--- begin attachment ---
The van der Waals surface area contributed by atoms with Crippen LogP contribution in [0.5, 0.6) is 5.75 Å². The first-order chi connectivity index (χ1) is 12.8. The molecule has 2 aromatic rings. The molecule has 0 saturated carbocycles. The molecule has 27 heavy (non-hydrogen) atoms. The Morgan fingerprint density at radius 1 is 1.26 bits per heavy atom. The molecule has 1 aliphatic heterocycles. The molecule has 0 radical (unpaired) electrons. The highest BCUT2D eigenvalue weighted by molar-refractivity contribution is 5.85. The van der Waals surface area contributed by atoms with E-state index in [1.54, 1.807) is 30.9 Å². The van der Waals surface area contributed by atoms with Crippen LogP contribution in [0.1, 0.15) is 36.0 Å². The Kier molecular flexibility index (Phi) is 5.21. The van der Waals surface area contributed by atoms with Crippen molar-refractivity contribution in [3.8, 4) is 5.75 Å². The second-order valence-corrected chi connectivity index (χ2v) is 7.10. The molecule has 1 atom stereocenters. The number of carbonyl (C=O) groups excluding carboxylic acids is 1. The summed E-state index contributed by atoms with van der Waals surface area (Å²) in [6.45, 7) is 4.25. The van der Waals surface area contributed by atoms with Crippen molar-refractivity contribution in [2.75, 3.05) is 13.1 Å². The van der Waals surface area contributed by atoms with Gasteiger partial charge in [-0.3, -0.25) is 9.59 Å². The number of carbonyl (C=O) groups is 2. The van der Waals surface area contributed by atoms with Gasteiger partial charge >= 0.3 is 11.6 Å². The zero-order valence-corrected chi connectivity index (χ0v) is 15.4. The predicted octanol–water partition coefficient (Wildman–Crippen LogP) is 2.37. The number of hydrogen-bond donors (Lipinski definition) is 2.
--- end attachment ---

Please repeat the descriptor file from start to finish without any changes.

The van der Waals surface area contributed by atoms with Crippen LogP contribution in [0.5, 0.6) is 5.75 Å². The first-order chi connectivity index (χ1) is 12.8. The molecule has 2 aromatic rings. The molecule has 0 saturated carbocycles. The molecule has 27 heavy (non-hydrogen) atoms. The Morgan fingerprint density at radius 1 is 1.26 bits per heavy atom. The molecule has 1 aliphatic heterocycles. The molecule has 0 radical (unpaired) electrons. The highest BCUT2D eigenvalue weighted by molar-refractivity contribution is 5.85. The van der Waals surface area contributed by atoms with E-state index in [1.54, 1.807) is 30.9 Å². The van der Waals surface area contributed by atoms with Crippen LogP contribution in [0.1, 0.15) is 36.0 Å². The Kier molecular flexibility index (Phi) is 5.21. The van der Waals surface area contributed by atoms with Crippen molar-refractivity contribution in [3.8, 4) is 5.75 Å². The second-order valence-corrected chi connectivity index (χ2v) is 7.10. The molecule has 1 atom stereocenters. The number of carbonyl (C=O) groups excluding carboxylic acids is 1. The summed E-state index contributed by atoms with van der Waals surface area (Å²) in [6.45, 7) is 4.25. The van der Waals surface area contributed by atoms with Crippen molar-refractivity contribution in [2.75, 3.05) is 13.1 Å². The van der Waals surface area contributed by atoms with Gasteiger partial charge in [-0.3, -0.25) is 9.59 Å². The number of carbonyl (C=O) groups is 2. The van der Waals surface area contributed by atoms with Gasteiger partial charge >= 0.3 is 11.6 Å². The zero-order valence-corrected chi connectivity index (χ0v) is 15.4. The predicted octanol–water partition coefficient (Wildman–Crippen LogP) is 2.37. The number of hydrogen-bond donors (Lipinski definition) is 2.